The massive publicity, increased attendance and wider general interest in meetings of the AAAS brought about by the active presence of Science for the People did not endear the activists to the AAAS hierarchy. Behind repeated incantations about “freedom from disruptions” and of how the protesters had “no positive program” was the awareness by the AAAS that a content of the Science for the People message was at variance with their own purposes. The AAAS would speak about promoting human welfare through science, but in reality it was promoting a science of social control, mystification, profit, or (at best) irrelevance. SftP asked the fundamental question of whose welfare was being promoted.
Well, AAAS meetings have not been as newsworthy and exciting of late. Even the calling-in of Washington, D.C. police to remove the Science for the People literature table at a meeting did not make many newspapers or attract new people to the meetings. Nevertheless, the message of Science for the People still seems to be of interest to a substantial minority of those who attend AAAS meetings, as can be judged by the sales of Science for the People magazine at meetings. But this October at Voluntown, Conn., at the third annual Northeast Regional Conference of Science for the People a spark was kindled that may well make the AAAS meeting worth going to again. In a show of enthusiasm the conference overWhelmingly approved plans for applying its full re· sources to participation at the February meetings of the AAAS in Boston, Feb. 18-24. It is yet to be seen how well the AAAS will be able to distort the facts; to portray the reasoned criticism of dedicated and informed activist scientists and technologists as nothing more than destructive outrage. But the enthusiastic intention is to combine the highest level of informed criticism with the most uncompromising opposition to the science fatcats arid the class they serve.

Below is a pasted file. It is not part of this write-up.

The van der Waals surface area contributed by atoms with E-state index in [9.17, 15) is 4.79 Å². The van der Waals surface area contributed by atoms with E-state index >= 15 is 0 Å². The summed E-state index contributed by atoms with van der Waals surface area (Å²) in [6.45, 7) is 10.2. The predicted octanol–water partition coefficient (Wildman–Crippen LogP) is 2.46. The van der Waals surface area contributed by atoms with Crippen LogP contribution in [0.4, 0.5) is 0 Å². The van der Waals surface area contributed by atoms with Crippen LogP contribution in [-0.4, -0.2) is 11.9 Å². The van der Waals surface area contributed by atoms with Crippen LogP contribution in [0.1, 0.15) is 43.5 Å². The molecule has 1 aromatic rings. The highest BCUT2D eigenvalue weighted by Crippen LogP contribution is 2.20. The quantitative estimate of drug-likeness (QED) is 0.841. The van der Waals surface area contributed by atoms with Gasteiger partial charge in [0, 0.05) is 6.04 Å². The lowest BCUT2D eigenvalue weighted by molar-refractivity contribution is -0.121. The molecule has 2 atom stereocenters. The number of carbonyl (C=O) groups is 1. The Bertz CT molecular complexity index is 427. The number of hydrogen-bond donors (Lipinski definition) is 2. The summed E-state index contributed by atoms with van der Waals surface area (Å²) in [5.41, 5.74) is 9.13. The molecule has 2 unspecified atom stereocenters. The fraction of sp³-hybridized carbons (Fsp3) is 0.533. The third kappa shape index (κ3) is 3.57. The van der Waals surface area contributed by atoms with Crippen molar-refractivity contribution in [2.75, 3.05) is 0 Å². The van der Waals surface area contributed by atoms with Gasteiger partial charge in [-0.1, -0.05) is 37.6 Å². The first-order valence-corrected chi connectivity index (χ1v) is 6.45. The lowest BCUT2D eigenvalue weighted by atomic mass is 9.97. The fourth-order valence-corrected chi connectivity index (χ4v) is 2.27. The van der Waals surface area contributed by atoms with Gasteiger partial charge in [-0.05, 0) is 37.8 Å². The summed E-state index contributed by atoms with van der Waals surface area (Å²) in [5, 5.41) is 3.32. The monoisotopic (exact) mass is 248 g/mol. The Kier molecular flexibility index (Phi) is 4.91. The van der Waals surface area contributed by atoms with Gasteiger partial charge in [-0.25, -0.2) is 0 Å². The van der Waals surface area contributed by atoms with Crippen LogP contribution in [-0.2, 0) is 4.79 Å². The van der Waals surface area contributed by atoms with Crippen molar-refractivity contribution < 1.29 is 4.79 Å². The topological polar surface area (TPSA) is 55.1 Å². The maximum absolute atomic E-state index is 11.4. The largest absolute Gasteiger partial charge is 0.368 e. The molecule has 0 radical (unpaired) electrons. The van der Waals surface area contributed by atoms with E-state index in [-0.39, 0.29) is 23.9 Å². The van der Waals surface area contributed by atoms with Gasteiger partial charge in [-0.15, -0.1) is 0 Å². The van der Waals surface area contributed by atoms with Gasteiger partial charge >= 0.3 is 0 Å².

So Boston, in the 200th year since the war of independence from the British colonial rule, and the seventh year since the challenging of the science establishment, is likely to hear once again the voices of protest. Science for the People will be challenging such assumptions as: scientific progress benefits everyone in our society; social problems come from defective individuals; science works best in a profit-oriented system of immense corporations. And we will be putting forth the positive strategy of uniting with the working class and oppressed people.
Pivotal in the planned presence are several sessions in the official program initiated by Science for the People members. (See enclosed box.) The purpose of these sessions is to provide some of the framework within which the class role of science and technology can be questioned. And the sessions are organized to encourage this questioning from the floor. In fact, the success of the sessions will be judged by how many people can be drawn into the discussion and then into action.
There will be many other activities. Some are being planned by Science for the People groups; others are sure to result from the work of many other participating groups and individuals who Science for the People is mobilizing. They are being encouraged to prepare leaflets, guerrilla theater, tapes, slide shows, etc., and bring them along. To maximize participation a substantial publicity campaign is being initiated.
In the bicentennial of one struggle against oppression, Science for the People is calling on everyone to join and challenge science to serve the people.